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Korean J Crit Care Med > Volume 29(3); 2014 > Article
Kim, Lee, Kim, Park, and Cho: Dual Extracorporeal Membrane Oxygenation Support for Bridging Lung Transplantation in Acute Exacerbation of Idiopathic Pulmonary Fibrosis

Abstract

When patients with severe respiratory failure are treated with venovenous extracorporeal membrane oxygenation (VV-ECMO), severe pulmonary hypertension due to right ventricular (RV) failure is possible. This is a serious complication that requires immediate therapeutic intervention. We report an extraordinary experience of additional venoarterial extracorporeal membrane oxygenation (VA-ECMO) support for RV failure in a patient who was being treated with VV-ECMO as a bridge to lung transplantation. A 61-year-old man was diagnosed with acute exacerbation of idiopathic pulmonary fibrosis. While waiting for lung transplantation, he was placed on VV-ECMO and developed RV failure. After insertion of additional VA ECMO, RV dysfunction was dramatically improved. He underwent heart-lung transplantation after 23 days of dual ECMO support.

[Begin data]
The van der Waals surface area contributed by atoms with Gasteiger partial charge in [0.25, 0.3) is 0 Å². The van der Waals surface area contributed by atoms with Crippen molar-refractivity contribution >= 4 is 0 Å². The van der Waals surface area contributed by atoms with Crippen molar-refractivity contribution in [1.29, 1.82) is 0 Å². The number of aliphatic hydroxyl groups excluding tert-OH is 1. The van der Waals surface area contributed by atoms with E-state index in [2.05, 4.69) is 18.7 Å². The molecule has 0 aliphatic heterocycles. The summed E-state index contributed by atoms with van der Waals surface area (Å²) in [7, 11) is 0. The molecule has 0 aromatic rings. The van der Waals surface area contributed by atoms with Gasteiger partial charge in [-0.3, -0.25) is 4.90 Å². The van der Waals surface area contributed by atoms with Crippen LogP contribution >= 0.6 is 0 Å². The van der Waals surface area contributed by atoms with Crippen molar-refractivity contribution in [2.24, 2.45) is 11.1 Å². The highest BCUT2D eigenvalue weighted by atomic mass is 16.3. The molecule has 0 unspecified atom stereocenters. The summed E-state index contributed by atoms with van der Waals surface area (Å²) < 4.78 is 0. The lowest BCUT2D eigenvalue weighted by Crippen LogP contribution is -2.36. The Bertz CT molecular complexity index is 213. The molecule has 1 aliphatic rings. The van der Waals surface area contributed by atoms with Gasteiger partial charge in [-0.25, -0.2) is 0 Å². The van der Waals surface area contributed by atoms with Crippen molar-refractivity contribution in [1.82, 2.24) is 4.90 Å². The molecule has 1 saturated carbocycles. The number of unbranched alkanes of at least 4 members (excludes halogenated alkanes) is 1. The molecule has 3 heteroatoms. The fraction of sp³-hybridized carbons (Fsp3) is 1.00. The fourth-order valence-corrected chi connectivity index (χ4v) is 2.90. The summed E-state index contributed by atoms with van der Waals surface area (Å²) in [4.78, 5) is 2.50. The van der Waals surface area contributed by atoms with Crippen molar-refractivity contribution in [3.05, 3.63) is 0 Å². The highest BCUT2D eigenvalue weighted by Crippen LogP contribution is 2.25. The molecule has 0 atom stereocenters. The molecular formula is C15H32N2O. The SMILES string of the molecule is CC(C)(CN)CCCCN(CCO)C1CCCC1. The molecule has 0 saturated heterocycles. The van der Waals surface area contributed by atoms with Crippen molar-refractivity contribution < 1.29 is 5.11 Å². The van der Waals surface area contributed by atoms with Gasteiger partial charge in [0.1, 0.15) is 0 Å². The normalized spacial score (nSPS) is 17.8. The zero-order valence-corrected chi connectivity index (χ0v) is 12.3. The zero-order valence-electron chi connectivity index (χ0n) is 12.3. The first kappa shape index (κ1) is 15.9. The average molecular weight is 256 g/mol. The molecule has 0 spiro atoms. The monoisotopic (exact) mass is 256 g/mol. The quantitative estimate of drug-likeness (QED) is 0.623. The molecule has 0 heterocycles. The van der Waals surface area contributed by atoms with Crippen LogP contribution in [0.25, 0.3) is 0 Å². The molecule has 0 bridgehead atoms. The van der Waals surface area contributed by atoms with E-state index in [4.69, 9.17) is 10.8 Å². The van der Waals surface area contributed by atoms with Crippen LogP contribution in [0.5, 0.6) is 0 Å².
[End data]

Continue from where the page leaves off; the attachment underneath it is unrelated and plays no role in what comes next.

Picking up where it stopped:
Lung transplantation is gradually becoming a worldwide standard treatment for patients with a broad spectrum of end-stage respiratory diseases.[1] However, the mortality rate of patients awaiting lung transplantation is higher than those waiting for other solid organs. Approximately 15% of patients on the waiting list have died each year while awaiting transplantation.[2] In such patients, venovenous extracorporeal membrane oxygenation (VV-ECMO) can be the inevitable therapeutic option for survival, especially for refractory ventilatory failure patients. However, right ventricular (RV) failure could occur during treatment with VV-ECMO.[3] This is a serious complication with a high mortality that requires immediate intervention, including additional inotropic agents, hybrid ECMO configuration such as veno-arterial and venous (VAV) cannulation, or complete transition to veno arterial extracorporeal membrane oxygenation (VA-ECMO).[4,5] Herein, we report our extraordinary experience of additional VA-ECMO support for RV failure in patients who were being treated with VV-ECMO as a bridge to lung transplantation. To our knowledge, this is the first case of a successful bridge to transplantation through the dual ECMO support.

Case Report